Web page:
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Facebook follows papal line on censorship

The whole internet is one giant penis room

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What do the Pope and Facebook have in common? They both abhor public displays of nudity.

Facebook though may not go to quite the lengths of one medieval pope, who allegedly sponsored the mass removal of every penis (of the statuary sort) in the Vatican - thereby giving rise to the legend of the papal penis room, where the removed organs were then stored.

In fairness to Facebook, it claims that its latest censoring of nakedness on the net owes more to human error than nanny corporatism.

According to Elinor Mills, a writer for CNET, a photo of Bliss Dance, a work of art, recently exhibited at the Nevada Burning Man event was this week removed from Facebook because, according to Facebook, the image violated the site's terms of use, which ban the posting of photos that contain nudity.

As with other stories of inconsistent Facebook intervention – most recently, our own questioning of Facebook about its failure to ban a group that incited violence in Serbia - this decision was swiftly reversed after CNET contacted Facebook to demand explanation.

Facebook informed the poster: "Our reviewers look at thousands of photos a day that are reported to them. Of course, they make an occasional mistake.

"This is just an example. Our compliments to the artist--the statue is quite lifelike. We encourage the person who uploaded the photo to repost it and apologize for any inconvenience."

A spokeswoman for Facebook in the UK was unable to add any more to that statement, beyond suggesting that there were of course exemptions to the no-nakedness policy for certain categories of objects. However, this is not obvious from a close reading of the site's terms and conditions.

What, then, of that pesky papal penis room? The idea that at least one Pope – allegedly the 19th century Pius IX – required that pagan statues have their willies lopped off is one that has frequently been propagated by tour guides, and is just as resolutely denied by Catholic officialdom. Whether it really happened or is mere urban myth remains up for debate.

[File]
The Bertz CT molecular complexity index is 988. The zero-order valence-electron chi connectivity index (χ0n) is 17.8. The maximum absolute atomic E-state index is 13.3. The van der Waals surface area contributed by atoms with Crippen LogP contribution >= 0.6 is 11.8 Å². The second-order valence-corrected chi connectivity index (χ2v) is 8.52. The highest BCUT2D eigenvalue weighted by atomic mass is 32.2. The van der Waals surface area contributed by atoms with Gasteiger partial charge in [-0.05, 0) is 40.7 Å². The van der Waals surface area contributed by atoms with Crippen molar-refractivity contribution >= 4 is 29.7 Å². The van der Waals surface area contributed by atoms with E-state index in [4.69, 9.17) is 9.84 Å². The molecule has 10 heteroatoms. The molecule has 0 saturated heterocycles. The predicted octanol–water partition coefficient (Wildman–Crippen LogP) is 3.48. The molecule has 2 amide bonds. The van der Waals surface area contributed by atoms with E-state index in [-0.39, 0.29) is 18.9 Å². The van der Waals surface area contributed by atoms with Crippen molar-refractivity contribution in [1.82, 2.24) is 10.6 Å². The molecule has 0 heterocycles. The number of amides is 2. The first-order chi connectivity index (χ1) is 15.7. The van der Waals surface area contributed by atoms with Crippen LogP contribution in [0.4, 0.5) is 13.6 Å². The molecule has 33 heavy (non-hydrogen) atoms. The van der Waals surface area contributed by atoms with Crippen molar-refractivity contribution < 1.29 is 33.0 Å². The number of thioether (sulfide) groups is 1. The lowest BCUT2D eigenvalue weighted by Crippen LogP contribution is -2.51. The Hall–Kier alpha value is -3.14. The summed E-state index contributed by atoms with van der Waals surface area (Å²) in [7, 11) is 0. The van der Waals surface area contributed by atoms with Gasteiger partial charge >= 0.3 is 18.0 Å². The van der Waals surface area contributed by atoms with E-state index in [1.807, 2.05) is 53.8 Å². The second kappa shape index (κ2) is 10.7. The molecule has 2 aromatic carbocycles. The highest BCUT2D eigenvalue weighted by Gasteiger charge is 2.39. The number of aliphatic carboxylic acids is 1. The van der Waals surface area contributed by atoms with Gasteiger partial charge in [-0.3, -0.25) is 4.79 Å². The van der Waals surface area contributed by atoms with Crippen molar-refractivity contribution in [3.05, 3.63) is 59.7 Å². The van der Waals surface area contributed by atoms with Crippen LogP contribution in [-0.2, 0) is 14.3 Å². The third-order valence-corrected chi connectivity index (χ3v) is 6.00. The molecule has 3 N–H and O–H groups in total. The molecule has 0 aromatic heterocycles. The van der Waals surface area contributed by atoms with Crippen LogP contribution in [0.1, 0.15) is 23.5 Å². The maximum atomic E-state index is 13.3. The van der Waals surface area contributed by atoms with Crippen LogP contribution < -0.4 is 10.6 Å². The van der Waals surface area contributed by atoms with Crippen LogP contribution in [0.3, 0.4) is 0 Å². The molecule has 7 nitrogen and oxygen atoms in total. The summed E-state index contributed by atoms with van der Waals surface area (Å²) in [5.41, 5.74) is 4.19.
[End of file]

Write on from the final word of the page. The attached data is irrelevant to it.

The Vatican is not, however, wholly innocent in matters of censorship, having come in for much criticism from art historians for its "censorship" of paintings by artists such as Michaelangelo.

The question of how we treat nakedness has a serious side to it, with many arguing that by automatically equating the unclothed body with sex and porn, it is Facebook and the Church that is sexualising and objectifying our view of the world.

Avedon Carol, founding member of Feminists against Censorship, told us: "It [the censorship] is obscene."

She went on: “There’s a famous quote from Marilyn Chambers who points out that in American video and TV you can show a breast being cut or shot but you can’t show it being kissed.

"Its not about protecting anyone from sex: its about making sex dirty and keeping it dirty. They may pretend that they are not being anti-sex – but they are and there is no reason that sex should be stigmatised in that way. Sex isn’t the problem." ®

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